The Fifth Elephant is India’s most renowned data science conference. It is a space for discussing some of the most cutting edge developments in the fields of machine learning, data science and technology that powers data collection and analysis.
Machine Learning, Distributed and Parallel Computing, and High-performance Computing continue to be the themes for this year’s edition of Fifth Elephant.
We are now accepting submissions for our next edition which will take place in Bangalore 28-29 July 2016.
We are looking for application level and tool-centric talks and tutorials on the following topics:
- Deep Learning
- Text Mining
- Computer Vision
- Social Network Analysis
- Large-scale Machine Learning (ML)
- Internet of Things (IoT)
- Computational Biology
- ML in healthcare
- ML in education
- ML in energy and ecology
- ML in agriculrure
- Analytics for emerging markets
- ML in e-governance
- ML in smart cities
- ML in defense
The deadline for submitting proposals is 30th April 2016
This year’s edition spans two days of hands-on workshops and conference. We are inviting proposals for:
- Full-length 40 minute talks.
- Crisp 15-minute talks.
- Sponsored sessions, 15 minute duration (limited slots available; subject to editorial scrutiny and approval).
- Hands-on Workshop sessions, 3 and 6 hour duration.
Proposals will be filtered and shortlisted by an Editorial Panel. We urge you to add links to videos / slide decks when submitting proposals. This will help us understand your past speaking experience. Blurbs or blog posts covering the relevance of a particular problem statement and how it is tackled will help the Editorial Panel better judge your proposals.
We expect you to submit an outline of your proposed talk – either in the form of a mind map or a text document or draft slides within two weeks of submitting your proposal.
We will notify you about the status of your proposal within three weeks of submission.
Selected speakers must participate in one-two rounds of rehearsals before the conference. This is mandatory and helps you to prepare well for the conference.
There is only one speaker per session. Entry is free for selected speakers. As our budget is limited, we will prefer speakers from locations closer home, but will do our best to cover for anyone exceptional. HasGeek will provide a grant to cover part of your travel and accommodation in Bangalore. Grants are limited and made available to speakers delivering full sessions (40 minutes or longer).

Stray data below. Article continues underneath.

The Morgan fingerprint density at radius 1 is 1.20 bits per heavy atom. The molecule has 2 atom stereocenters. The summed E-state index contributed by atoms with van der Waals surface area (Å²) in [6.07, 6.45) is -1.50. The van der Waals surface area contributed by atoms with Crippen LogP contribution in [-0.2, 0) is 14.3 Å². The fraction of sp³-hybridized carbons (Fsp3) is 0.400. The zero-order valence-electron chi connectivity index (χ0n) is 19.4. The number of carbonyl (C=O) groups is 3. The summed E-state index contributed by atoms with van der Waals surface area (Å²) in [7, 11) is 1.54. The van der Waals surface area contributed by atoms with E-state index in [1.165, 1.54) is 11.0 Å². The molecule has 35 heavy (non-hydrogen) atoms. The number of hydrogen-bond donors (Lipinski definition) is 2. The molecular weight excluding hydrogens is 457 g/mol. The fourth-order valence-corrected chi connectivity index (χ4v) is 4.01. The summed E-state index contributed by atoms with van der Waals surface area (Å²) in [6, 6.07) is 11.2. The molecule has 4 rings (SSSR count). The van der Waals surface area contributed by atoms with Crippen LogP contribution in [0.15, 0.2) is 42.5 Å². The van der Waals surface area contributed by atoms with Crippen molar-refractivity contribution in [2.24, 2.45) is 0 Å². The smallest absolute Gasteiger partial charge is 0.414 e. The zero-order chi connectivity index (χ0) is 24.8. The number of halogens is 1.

HasGeek believes in open source as the binding force of our community. If you are describing a codebase for developers to work with, we’d like it to be available under a permissive open source licence. If your software is commercially licensed or available under a combination of commercial and restrictive open source licences (such as the various forms of the GPL), please consider picking up a sponsorship. We recognise that there are valid reasons for commercial licensing, but ask that you support us in return for giving you an audience. Your session will be marked on the schedule as a sponsored session.
- Revised paper submission deadline: 17 June 2016
- Confirmed talks announcement (in batches): 13 June 2016
- Schedule announcement: 30 June 2016
- Conference dates: 28-29 July 2016
The Fifth Elephant will be held at the NIMHANS Convention Centre, Dairy Circle, Bangalore.
For more information about speaking proposals, tickets and sponsorships, contact email@example.com or call +91-7676332020.
What do machine learning and high performance computing have to do with big cats in the wild?
Science has played a crucial role in our understanding of big cats in the wild and in their conservation. When we focus on the aspect of “gaining knowledge” or “learning”, few other approaches have done better than rigorous application of scientific methods. As we all know too well, the scientific method involves careful observation, construction of relevant theories and confronting these theories with data.
In the context of understanding the world of big cats in the wild, the scientific method demands investigators to pose well-defined questions, spend vast amounts of time in the field carefully gathering field data and then spending time behind computers analyzing them before drawing conclusions. Hence there is a vast amount of human learning in the process. So how do tools such as machine learning, parallel and high performance computing contribute to such a seemingly earthy field of wildlife ecology and conservation?
In this talk, focusing on some of my recent ecological research work on tigers, lions and cheetahs, and quantitative methods, I will describe what it takes to make computing approaches (ML, PC and HPC) highly relevant to the field of ecology. I argue, with a potpourri of demonstrable examples, that such computational “tools” are extremely useful only when considered within a broader scientific study and a failure to do so may lead us into spurious conclusions that may prove costly!
Dr. Arjun M. Gopalaswamy is a Visiting Scientist at the Indian Statistical Institute, Bangalore Centre and Research Associate at the Department of Zoology, University of Oxford, UK. He is an accomplished ecological researcher focusing on large cats and has vast experience in ecological field research as well as with data analysis and computation methods. He has published over 20 scientific papers in international peer-reviewed journals. He completed his Master’s in Wildlife Ecology and Conservation from University of Florida, Gainesville and his PhD in Zoology from University of Oxford, UK.